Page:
A King Is Dead. The World Mourns.
Bob Bogle, King Of The West Coast Guitar Sound Is Dead.
Nowadays, very few instrumental records are successful, but during the late Fifties and early Sixties there was a large following for instrumental groups. At first, they tended to feature saxophones (Johnny and the Hurricanes, the Champs), but then the classic beat group line-up of lead guitar, rhythm guitar, bass and drums emerged. The bands that epitomised this were the Shadows in the UK and the Ventures in the US. Both had their biggest successes (“Apache” and “Walk, Don’t Run” respectively) in that golden year for rock’n’roll instrumentals, 1960.
Bob Bogle, who was born in Wagoner, Oklahoma in 1934 but raised in Portland, Oregon, enjoyed playing football and motorcycle racing, but was resigned to working as a bricklayer. While working on a building site in Tacoma, Washington in 1958, he gave a lift home to another worker, Don Wilson. Wilson noted the guitar on the back seat of his car, and soon they were playing together.
Unable to interest a record company, they started their own Blue Horizon label with help from Wilson’s mother, who named the group the Ventures. Their first single, “Cookies and Coke”, amounted to nothing, but the second was “Walk, Don’t Run”. The tune had been written and recorded by the jazz guitarist Johnny Smith, but Bogle had heard it on the Chet Atkins album Hi Fi in Focus (1957). Upping the tempo and adding a bright, punchy beat, Bogle played lead guitar, making use of his vibrato, which gave a crisp twang to the end of his phrases. The single opened with torrid drumming from Skip Moore, who unwisely chose a $25 session fee over a share in the royalties.
A radio station in Seattle used “Walk, Don’t Run” in the run-up to the news and it generated so much interest that it became a regional hit and was then distributed nationally by Liberty Records. “Walk, Don’t Run” climbed to No 2 on the US chart and sold two million copies.
At the same time, “Apache” was a UK No 1 for the Shadows, and their bass guitarist, Jet Harris, recalls, “I always felt that we were more gutsy than the Ventures as they were very clean-cut and very precise. We were at the London Palladium for a summer season when “Apache” was No 1. We were sent a copy of “Walk, Don’t Run” and were told it was coming out here in three weeks. If we were to cover it, we would have to do it straight away. We loved the tune, but we didn’t want to do it as “Apache” was selling so well.” In 1977, the Shadows did record “Walk, Don’t Run” and, indeed, there are over 50 titles that both bands have recorded.
The Ventures’ “Walk, Don’t Run” made the UK Top 10, but their biggest UK hit was with the follow-up, “Perfidia”, which made No 4. “Perfidia” had been a success for Xavier Cugat in 1941, but there was nothing Latin-American about their arrangement. It was effectively “Walk, Don’t Run” revisited. The Ventures had further success in 1961 with “Ram-Bunk-Shush” and “Lullaby of the Leaves”.
For many years, the band had a steady line-up. Bogle played lead guitar, Wilson played rhythm, Nokie Edwards was on bass and Howie Johnson, and later Mel Taylor, played the drums. As Bogle felt that Edwards was a more versatile guitarist, they swapped places, although Bogle returned to playing lead on The Ventures Latin Album (1979). Bogle wrote many instrumentals for the band, including seven on Super Psychedelics (1967), and he would label them as “Song One”, “Song Two” etc, until he saw something, a “No Trespassing” sign for example, to spark off a title.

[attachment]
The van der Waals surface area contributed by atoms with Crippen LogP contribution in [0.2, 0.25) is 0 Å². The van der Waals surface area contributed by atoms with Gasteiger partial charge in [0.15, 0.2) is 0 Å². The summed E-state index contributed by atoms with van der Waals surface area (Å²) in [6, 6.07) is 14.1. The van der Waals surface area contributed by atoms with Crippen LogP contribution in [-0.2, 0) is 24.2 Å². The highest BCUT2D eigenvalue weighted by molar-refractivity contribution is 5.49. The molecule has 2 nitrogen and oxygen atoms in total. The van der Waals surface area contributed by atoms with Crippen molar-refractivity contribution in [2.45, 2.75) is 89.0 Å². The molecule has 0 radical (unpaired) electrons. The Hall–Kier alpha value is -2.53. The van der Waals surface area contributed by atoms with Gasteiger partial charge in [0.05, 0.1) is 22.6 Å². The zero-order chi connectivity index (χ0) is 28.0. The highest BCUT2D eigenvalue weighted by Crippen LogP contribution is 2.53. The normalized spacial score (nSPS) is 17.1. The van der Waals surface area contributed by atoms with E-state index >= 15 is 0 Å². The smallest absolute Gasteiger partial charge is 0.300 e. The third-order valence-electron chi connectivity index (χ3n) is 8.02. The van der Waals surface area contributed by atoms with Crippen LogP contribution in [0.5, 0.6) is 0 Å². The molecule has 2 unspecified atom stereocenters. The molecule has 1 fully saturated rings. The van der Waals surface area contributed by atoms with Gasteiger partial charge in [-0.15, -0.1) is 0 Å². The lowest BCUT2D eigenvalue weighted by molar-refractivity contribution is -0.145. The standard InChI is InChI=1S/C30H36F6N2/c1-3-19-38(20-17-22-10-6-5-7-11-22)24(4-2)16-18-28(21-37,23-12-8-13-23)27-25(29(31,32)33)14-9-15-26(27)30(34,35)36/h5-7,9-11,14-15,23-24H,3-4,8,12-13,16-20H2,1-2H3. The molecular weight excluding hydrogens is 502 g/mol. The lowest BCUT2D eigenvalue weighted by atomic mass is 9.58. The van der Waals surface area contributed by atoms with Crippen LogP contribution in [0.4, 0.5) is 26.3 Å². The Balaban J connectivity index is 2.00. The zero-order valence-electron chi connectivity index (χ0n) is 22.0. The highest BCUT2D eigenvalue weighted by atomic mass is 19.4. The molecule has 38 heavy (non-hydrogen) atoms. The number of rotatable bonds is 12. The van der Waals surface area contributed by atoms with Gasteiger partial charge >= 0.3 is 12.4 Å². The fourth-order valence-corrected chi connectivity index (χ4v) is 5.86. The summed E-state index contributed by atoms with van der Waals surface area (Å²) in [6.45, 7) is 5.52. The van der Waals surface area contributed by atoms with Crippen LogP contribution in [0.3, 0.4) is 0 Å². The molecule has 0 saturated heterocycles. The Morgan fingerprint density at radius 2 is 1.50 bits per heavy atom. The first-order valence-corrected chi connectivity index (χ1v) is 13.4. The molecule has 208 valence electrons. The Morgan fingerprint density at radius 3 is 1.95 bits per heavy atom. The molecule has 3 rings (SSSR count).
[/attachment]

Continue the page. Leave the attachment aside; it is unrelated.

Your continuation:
The group’s policy must have been nothing ventured, nothing gained, because as soon as a trend was identified, the Ventures were on hand with an exploitative album. Their albums included Twist with the Ventures (1962), Surfing (1963), The Ventures in Space (1964), The Ventures A Go-Go (1965), Guitar Freakout (1967), Underground Fire (1968), Theme from Shaft (1972) and The Ventures Play the Classics (1972). They clearly welcomed imitators, as there are several albums in the series “Play Guitar Like the Ventures”.
Following a tour of Japan with Bobby Vee, they made the album, Bobby Vee Meets the Ventures (1963) and they had a US hit with a more relaxed, surfing treatment of “Walk, Don’t Run” the following year. In 1969, the Ventures had a US hit with the theme from the TV series Hawaii Five-O, which starred Jack Lord. There are so many musicians playing on the record, however, that it is hard to distinguish the Ventures’ contribution.
The Ventures released over 20 live albums, but the first, On Stage (1965), claimed to have been made in the US, Japan and England when they had never been to the UK. However, they were to capitalise on their Japanese following and they had astonishing success. Their sitar-led instrumental, “Kyoto Doll”, was a No 1 single, and they also topped the Japanese charts with “Hokkaido Skies” and “Reflections in a Palace Lake”. When Japanese singers performed lyrics over their backing tracks, they became hits over again. Through constant touring and a high profile, the Ventures sold 10 million albums in Japan.
In 1962, some years before Jimi Hendrix, the Ventures experimented with fuzz guitar on “The 2000 Pound Bee”. The record sold 50,000 in Chicago, but not elsewhere. However, it had one famous fan in the comedian John Belushi, and it was played at his funeral in 1982.
In 2008, John Fogerty inducted the Ventures into the Rock and Roll Hall of Fame, but Bogle, who was undergoing treatment for cancer, was unable to attend.
Robert Lenard Bogle, guitarist: born Wagoner, Oklahoma 16 January 1934; married Yumi (five sons, one daughter); died Vancouver, Washington 14 June 2009.
(orbituary lifted in its entirety and without permission from The Independent)